Even foodie blogs write about travels – because many have pictures of food from various countries through which the writer has traveled – not a complaint, because I love to read about other people’s food & travels. My wife’s hobby is cooking, so she collects recipes from around the world, and my hobby is eating, and this makes for a perfect combination!
The seed of travel for me was sown when I was a boy after the war listening to my father’s travels during WW 2. I followed him to sea; he was Royal Navy, I joined the merchant navy.
Combining a love of the sea, with the love of books in my youth, my favourite authors, were C.S Forester, the Hornblower series,
HappyReturn
First Edition Cover – 1937

Somerset Maugham short stories of life in the Far East –

Cas tree
The Casuarina Tree
Gent in Parlour
The Gentleman in the Parlour

 

Eric Newby travel writer, describing his voyage at 18 years of age in 1938.
TheLastGrainRace
Joseph Conrad’s novels – such as
Lord Jim,
Lord Jim
Rudyard Kipling’s stories & poems of Burma and India.
Who can forget
 or
– Rudyard is the name of a man-made lake in Staffordshire, UK, and Rudyard Kipling was named after this lake because his parents met there in 1863. Rudyard Kipling was born in Bombay (now Mumbai).
I first went to Burma (as it was then) in 1965 /6 and it hadn’t changed that much when I visited for a holiday in 2012.
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Street cafes in Rangoon 2012

I never did make it to Mandalay!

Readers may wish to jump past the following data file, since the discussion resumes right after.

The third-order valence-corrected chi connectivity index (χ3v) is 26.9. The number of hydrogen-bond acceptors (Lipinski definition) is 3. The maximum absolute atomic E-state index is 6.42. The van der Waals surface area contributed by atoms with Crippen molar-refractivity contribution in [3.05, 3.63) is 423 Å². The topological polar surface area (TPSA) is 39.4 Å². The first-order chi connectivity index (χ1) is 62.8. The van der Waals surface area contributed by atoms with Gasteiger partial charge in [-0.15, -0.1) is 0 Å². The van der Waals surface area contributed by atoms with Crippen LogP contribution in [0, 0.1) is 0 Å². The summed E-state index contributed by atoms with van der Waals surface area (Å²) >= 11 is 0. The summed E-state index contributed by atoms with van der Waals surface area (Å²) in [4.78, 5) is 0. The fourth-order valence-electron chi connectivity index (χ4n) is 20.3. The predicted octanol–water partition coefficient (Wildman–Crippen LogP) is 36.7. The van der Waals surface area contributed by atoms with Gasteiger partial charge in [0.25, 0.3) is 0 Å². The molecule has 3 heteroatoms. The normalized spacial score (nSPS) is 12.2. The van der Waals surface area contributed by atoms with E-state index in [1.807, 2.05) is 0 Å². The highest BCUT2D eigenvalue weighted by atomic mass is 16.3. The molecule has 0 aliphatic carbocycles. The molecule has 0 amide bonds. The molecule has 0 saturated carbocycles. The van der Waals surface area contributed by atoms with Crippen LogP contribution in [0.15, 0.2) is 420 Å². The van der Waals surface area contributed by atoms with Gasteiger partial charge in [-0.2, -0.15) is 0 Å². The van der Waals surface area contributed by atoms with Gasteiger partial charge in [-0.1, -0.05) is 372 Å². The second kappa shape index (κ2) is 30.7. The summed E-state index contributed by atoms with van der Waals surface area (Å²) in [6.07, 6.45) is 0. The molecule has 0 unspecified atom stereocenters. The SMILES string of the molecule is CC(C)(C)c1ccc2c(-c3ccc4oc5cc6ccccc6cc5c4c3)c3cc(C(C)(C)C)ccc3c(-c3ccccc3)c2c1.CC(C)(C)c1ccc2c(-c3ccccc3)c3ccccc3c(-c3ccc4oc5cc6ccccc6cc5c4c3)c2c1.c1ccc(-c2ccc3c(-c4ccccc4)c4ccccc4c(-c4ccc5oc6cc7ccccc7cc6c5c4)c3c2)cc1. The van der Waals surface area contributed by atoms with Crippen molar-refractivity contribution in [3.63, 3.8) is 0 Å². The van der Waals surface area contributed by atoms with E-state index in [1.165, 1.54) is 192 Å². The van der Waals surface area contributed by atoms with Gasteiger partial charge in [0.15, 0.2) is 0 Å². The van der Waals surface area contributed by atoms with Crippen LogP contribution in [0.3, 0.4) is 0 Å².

In my late teens I moved on to Jack Kerouac’s – On The Road – a must read for many a teenager.
JK
As one grows older travel books still have a fascination, but for me I seem to be looking back over my shoulder thanks to Gavin Young’s two books
Slow Boat to China (Pub 1984)

 

Slow boat
Slow Boat to China

A great book to read while my memories of China where still sharp &  Slow Boats Home (Pub 1986) when ships where still ships, and not floating warehouses.

Slow boat home
Slow Boat Home

 

 

 

 

 

 

The two books below are travel books, but they’re not . . . they are about a boy living in Singapore and going to school in England – it is the author’s memoirs. For me, they are real memories of traveling fifty years ago.

One for the road   Eastern.jpg

Both books bring back ‘yesterday’ of life in Singapore & Malaya.
Davison’s memories are not so far back that they are history for for me, because I can remember much of this author’s life experiences in Singapore & Malaya (for me it was Malaysia, but it hadn’t changed that much ).

You can always combine cooking and travel if you try. I bought my wife a Christmas present in 2014

French eating

mainly as a present for her, but also for me, because I also wanted to read this book.

The author Ann Mah, travels around France for a year cooking and eating . . . what more could you want?